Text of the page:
if you don't find the tone civil.. you should go watch the us election progress.

    ocd is obsessive compulsive disorder - a mild example being say, someone who cannot step out of the house, because he will experience worries about whether he has forgotten to turn off the gas, or whether he has forgotten the keys. varying degrees can be quite scary - a mild one would simply mean he'd check 8 or 9 times, and get delayed for half an hour.. a serious degree would end up with him never being able to go out. but i may be giving a very frivolous example, you can look up this on the internet.

    the human psyche is a very interesting thing - even till today no psychologist can ever be successfully sure whether he has treated a patient properly. if that's so, how do you identify needs accurately? that is my main point - people are so different, and the psyche is only but one faucet of many more!

    how do governmental organisations, social welfarism define needs and wants? what of allergies? what of interesting diseases like this particular medical condition that requires the patient to be away from any form of uv light? everyone is vastly different, and has their very own unique set of needs.

    so what if a sadomasochistic person says that he needs a dominatrix to whip him everyday in order for him to function.. what will his needs be, determined by the state or any "support organisation" that you suggest to be coined for the sake of addressing that group? it will never end - the discussion and debate whether to treat his fetish, or to just give it to him.

    these are just but many examples - but they are sadly true. saying that it is "easy to determine everybody's individual needs" is undoubtedly taking the problem way too simplistically.. don't you reckon?

    as for elitism, let's not bring that into the equation.. not because it is irrelevant, but more of the fact that troublemakers will come in and hijack the interesting discussion we have here. but yes, the same arguments apply.
    Last edited by night86mare; 26th October 2008 at 01:33 AM.

  12. #32
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    Default Re: Rereading Karl Marx

    Quote Originally Posted by night86mare View Post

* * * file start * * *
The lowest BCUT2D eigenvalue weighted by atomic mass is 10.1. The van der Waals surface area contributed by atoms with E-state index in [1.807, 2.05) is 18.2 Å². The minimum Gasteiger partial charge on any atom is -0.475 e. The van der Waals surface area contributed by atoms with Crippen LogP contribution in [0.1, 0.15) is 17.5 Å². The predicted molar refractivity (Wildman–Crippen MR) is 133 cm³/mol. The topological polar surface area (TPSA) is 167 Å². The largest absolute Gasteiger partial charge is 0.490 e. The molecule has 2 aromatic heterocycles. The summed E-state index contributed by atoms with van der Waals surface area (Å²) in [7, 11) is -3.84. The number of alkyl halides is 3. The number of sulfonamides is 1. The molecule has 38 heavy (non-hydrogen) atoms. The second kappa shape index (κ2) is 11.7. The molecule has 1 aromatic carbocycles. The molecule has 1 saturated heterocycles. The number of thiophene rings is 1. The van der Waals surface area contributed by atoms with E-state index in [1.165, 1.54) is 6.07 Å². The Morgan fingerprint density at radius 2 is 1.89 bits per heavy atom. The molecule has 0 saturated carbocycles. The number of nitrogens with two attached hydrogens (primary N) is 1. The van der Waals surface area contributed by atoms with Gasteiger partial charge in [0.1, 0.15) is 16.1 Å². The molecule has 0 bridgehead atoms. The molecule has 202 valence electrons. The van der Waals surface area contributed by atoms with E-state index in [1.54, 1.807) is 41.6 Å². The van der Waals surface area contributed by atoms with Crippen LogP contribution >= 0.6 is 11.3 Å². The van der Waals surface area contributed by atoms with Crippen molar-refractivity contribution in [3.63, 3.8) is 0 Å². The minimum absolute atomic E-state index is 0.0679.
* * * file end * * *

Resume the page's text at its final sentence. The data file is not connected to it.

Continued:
but i don't mean anything personally - strong words are strong words, but they are just for the sake of discussion, to make a point. i'm sure espion is more than mature enough to take what i say in stride since we have had such discussions before.

    ocd is obsessive compulsive disorder - a mild example being say, someone who cannot step out of the house, because he will experience worries about whether he has forgotten to turn off the gas, or whether he has forgotten the keys. varying degrees can be quite scary - a mild one would simply mean he'd check 8 or 9 times, and get delayed for half an hour.. a serious degree would end up with him never being able to go out. but i may be giving a very frivolous example, you can look up this on the internet.

    the human psyche is a very interesting thing - even till today no psychologist can ever be successfully sure whether he has treated a patient properly. if that's so, how do you identify needs accurately? that is my main point - people are so different, and the psyche is only but one faucet of many more!

    how do governmental organisations, social welfarism define needs and wants? what of allergies? what of interesting diseases like this particular medical condition that requires the patient to be away from any form of uv light? everyone is vastly different, and has their very own unique set of needs.

    so what if a sadomasochistic person says that he needs a dominatrix to whip him everyday in order for him to function.. what will his needs be, determined by the state or any "support organisation" that you suggest to be coined for the sake of addressing that group? it will never end - the discussion and debate whether to treat his fetish, or to just give it to him.

    these are just but many examples - but they are sadly true. saying that it is "easy to determine everybody's individual needs" is undoubtedly taking the problem way too simplistically.. don't you reckon?